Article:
Theatre review: Technique

A sci-fi work that canvasses the intersections of power, technology and parenthood.

Melbourne- based theatre company Elbow Room’s new sci-fi work, Technique, was originally conceived in 2013 as the third part in a trilogy exploring the role of the religious impulse in the contemporary world.

As writer and director Marcel Dorney informed the audience on the night, this current performance will be developed further for future iterations. 

Technique is the story of Ellen, as told by herself and played by Elbow Room’s co-artistic director Emily Tomlins. She is a scientist engaged in a project to develop a human embryo from the fusion of two ova, a process that expands human reproduction beyond heterosexual limits, and has dire repercussions. The show explores themes of technology, power, agency, connection and the future of our species.

As a theatrical experience, Technique is a recital of Dorney’s expansive, hallucinatory, epic poem, which is about… well, everything, really. The themes extend well beyond those outlined by the media release, into humorous asides and serious meditations on human fallibility, frailty and folly, juxtaposed absurdly with the structures of science.

As the protagonist says several times of the discipline of Western science: whose knowledge is this, whose power does it serve? These points are emblematised by a metal device attached to the back of the neck which serves as an entry point for the uploads and downloads that determine how the master program feeds Ellen, and how their responses are fed back to inform said master program. 

All this is skilfully recited and performed by Tomlins. She moves effortlessly from the humorous to the tragic, to shock, employing rhythm, tempo, volume, and numerous modes of fourth wall breaking, to convey Dorney’s hyperreal romp to excellent effect. Another version of Ellen, who claims to be a non-Ellen, is distinguished by a robotic voice and yellow glasses, and untucks her beige robe to create a more casual mode of address. Although Ellen refences two friends/co-experimentees, they never actually manifest in the performance. This is very much a solo show.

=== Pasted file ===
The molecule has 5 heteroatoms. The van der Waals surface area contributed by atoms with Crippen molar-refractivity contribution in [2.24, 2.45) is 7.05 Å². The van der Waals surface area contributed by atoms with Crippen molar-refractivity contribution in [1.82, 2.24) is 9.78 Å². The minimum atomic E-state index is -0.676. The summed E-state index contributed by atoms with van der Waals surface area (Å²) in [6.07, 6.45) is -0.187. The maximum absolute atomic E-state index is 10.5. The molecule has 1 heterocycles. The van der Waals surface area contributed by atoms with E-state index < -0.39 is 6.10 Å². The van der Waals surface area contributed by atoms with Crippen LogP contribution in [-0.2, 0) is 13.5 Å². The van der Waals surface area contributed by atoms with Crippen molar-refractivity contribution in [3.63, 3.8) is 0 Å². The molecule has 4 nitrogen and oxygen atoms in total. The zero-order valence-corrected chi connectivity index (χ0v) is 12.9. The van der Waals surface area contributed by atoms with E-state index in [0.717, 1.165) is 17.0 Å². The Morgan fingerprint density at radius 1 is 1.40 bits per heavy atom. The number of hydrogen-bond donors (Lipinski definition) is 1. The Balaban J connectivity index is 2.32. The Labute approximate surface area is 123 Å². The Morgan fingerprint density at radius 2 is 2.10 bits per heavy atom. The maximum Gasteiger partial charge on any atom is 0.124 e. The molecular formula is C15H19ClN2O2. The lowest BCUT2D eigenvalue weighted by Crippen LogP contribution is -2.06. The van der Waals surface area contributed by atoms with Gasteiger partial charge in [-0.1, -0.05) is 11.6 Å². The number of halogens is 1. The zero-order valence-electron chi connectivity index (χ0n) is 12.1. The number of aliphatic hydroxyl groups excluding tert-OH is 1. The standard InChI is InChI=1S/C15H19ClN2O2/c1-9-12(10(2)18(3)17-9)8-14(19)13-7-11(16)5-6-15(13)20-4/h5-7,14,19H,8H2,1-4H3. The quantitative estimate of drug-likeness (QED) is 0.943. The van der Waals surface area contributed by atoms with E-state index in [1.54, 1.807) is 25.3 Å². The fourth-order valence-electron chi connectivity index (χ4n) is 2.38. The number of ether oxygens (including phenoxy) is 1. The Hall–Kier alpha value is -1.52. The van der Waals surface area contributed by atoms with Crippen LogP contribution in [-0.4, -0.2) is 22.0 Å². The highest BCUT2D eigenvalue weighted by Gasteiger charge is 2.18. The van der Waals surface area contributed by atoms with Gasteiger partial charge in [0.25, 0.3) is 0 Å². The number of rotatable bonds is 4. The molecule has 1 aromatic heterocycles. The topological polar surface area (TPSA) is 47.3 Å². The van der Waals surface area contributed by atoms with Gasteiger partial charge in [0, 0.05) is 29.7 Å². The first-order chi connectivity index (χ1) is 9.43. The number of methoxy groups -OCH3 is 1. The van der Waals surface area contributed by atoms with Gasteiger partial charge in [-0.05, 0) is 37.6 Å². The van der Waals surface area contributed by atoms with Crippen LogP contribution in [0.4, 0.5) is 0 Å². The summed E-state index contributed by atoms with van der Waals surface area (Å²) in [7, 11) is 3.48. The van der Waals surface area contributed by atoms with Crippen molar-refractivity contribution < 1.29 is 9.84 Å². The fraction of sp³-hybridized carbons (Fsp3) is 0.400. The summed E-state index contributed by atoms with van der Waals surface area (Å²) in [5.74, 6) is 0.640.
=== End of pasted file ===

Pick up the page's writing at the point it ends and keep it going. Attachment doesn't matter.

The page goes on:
Read: Book review: Iris, Fiona McGregor

Minimal sound, lighting and staging subtly create moods and atmospheres which support and nuance the text and performance. From cheesy electronic elevator music, to gurgling laboratory sounds, glaring white light to menacing shadowed face, to sudden black outs accompanied by loud crashing noises, the sonic and lighting palate traverses and supports a multiplicity of shifting tones. The audience is arranged as two sides of a V-shape, along which Ellen walks, parades and meanders as she grippingly delivers the rich text. 

Technique is a thoroughly entertaining and thought-provoking night out.

The Stables, The Meat Market, Melbourne 
Director: Marcel Dorney
Actor: Emily Tomlins

Technique was performed 27 September- 2 October

Sarah Liversidge is a journalist and writer from Melbourne with various obsessions including politics, social issues and art in all its forms. She is currently completing a journalism degree at RMIT university where she is an editor at the student run publication, The Swanston Gazette.